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Bad Service And False Claims: Who’s To Blame When Zomato, Swiggy Deliveries Go Wrong?

Bad Service And False Claims: Who’s To Blame When Zomato, Swiggy Deliveries Go Wrong?

A rise in the number of complaints against delivery personnel of food aggregators like Swiggy and Zomato raises safety questions.

With whom does the accountability for malfeasance of delivery agents lie?

How do the companies plan to bridge the gap between the use of technology and the human element?

Order placed! Food is being prepared.

The fast-paced lifestyle that leaves today’s millennial workforce in constant pressure of tight timelines also instills in them the restlessness to get things done in a quick time, even if the expectation may sometimes be unreasonable. And this need for quick gratification is often passed on to businesses when it comes to digital consumer services such as online shopping orders, food deliveries and more.

Take, for instance, the estimated delivery time for Zomato and Swiggy food deliveries that pops up every time customers place an order. The concept of guaranteed delivery was popularised in India in the early 2000s by the pizza giant Dominos. It promised a 30-minute delivery from the moment you place the order or a refund. But this policy witnessed changes as delivery boys ended up breaking traffic rules and riding recklessly, often risking their lives — and the pizza — in order to meet the time expectations.

While Dominos introduced India to sitting back and expecting food in a jiffy, this phenomenon took on a new colour with the launch of Swiggy and Zomato. With thousands of deliveries across cities every day, incidents of unruly behaviour from delivery agents and customers — expecting food earlier — have become common. And they put the spotlight on whether such expectations on the behalf of the consumer are actually because of impatience or whether the promise of fast delivery is not being kept.

Several media reports have popped up in recent times to highlight how customers had gotten violent with delivery agents for delays in delivery — most recently in Chennai — while other incidents of adulteration, food theft, and other crimes such as assaulting customers to being involved in theft. This raises the question of who is actually responsible for such incidents. Is it Zomato or Swiggy who would be held liable, or will their delivery agents be in the dock?

Speaking about this, a Swiggy spokesperson told Inc42, “The safety of both of our customers and delivery partners is of utmost importance to us. As a process, every delivery partner undergoes a mandatory background check through reputed third-party agencies. Details such as identity, address, and criminal background are verified.”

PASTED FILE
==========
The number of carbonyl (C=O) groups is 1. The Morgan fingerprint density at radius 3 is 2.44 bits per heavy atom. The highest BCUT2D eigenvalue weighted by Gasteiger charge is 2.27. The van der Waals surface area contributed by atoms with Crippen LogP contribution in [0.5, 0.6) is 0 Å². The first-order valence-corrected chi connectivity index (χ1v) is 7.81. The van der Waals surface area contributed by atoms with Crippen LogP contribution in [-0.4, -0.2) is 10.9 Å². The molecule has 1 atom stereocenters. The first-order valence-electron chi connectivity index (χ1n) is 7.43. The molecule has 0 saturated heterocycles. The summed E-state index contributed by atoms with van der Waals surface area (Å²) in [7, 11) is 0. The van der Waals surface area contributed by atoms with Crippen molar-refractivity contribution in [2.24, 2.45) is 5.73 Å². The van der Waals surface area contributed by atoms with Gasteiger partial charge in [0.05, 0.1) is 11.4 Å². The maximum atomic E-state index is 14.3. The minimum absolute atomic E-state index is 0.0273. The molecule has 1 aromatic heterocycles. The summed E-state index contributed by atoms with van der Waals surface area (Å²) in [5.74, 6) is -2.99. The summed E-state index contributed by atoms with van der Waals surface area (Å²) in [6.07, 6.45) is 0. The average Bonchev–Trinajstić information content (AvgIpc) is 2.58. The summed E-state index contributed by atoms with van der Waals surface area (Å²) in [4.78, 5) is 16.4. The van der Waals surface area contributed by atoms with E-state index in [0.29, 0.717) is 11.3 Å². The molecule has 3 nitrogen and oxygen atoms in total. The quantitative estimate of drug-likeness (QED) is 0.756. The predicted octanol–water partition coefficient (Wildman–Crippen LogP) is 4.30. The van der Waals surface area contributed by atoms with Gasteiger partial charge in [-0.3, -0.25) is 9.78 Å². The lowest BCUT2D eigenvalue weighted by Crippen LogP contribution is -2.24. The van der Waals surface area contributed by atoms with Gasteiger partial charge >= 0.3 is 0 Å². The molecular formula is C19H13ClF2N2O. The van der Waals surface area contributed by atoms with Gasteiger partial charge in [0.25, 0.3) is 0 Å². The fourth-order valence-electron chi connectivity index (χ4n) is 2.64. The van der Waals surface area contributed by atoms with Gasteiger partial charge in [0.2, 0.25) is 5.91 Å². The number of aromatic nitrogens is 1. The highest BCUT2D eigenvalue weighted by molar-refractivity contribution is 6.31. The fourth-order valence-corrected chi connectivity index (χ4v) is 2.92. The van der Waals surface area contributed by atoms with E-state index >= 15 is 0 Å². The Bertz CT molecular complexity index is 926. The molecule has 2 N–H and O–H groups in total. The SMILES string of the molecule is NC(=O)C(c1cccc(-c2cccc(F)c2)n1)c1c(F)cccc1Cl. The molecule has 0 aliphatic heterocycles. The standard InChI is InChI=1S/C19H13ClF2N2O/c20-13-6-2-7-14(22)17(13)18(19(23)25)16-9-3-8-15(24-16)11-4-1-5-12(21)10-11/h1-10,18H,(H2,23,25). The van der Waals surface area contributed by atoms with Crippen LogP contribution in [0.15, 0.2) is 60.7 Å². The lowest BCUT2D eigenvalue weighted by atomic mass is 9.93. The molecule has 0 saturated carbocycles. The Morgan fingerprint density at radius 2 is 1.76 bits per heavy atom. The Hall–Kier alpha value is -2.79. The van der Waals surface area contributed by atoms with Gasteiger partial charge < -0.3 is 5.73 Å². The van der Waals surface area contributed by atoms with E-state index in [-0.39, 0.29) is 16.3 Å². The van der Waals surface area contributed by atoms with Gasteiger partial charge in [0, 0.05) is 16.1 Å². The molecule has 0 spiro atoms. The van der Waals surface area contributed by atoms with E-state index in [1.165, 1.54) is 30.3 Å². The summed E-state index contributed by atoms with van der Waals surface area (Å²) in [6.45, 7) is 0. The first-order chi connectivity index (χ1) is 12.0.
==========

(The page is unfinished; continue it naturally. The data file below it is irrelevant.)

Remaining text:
As for unruly behaviour, Swiggy says it takes steps to train delivery boys to handle situations pleasantly. “Their training also includes a behavioural component where they are trained to communicate with the consumer in the best possible manner. For any unforeseen issues, both our customers and delivery partners can place their complaints via the app and speak to a dedicated team 24/7.”

Talking about incidents where customers or delivery agents are involved in disputes, a Zomato spokesperson told Inc42, “We have safety teams in place which perform a detailed RCA (root cause analysis) for each and every case. This includes reaching out to all stakeholders to ascertain the most appropriate action, in line with our policies.”

For more serious matters, Zomato takes a less proactive approach. “We believe it is important to understand the nuances of a case before deciding who is liable for it. In the case of criminal offenses, we trust the law enforcement authorities to take necessary actions and offer our complete support in the investigation,” it said.

Are Delivery Agents Zomato, Swiggy Employees?

The food delivery aggregator marker has turned into a behemoth and is expected to hit $2.5-3.5 billion by the end of 2021, according to RedSeer Consulting. Naturally, as food delivery platforms scale up and expand to newer cities, they would need to engage a lot more delivery agents for their operations. The keyword here is ‘engage’, as delivery agents are not employees of the platforms.

At a tech conference in October this year, Swiggy CEO, Sriharsha Majety announced that the company plans to become the third-largest employer of the country by on-boarding 3 lakh delivery executives in the next 18 months. Interestingly, unless Swiggy changes its contract for delivery agents, they would not be typical employees.

On the status of employment of their delivery executives, Swiggy told Inc42, “Every delivery partner engages with Swiggy on a principal to principal basis and has access to additional earning opportunities, incentives and benefits.”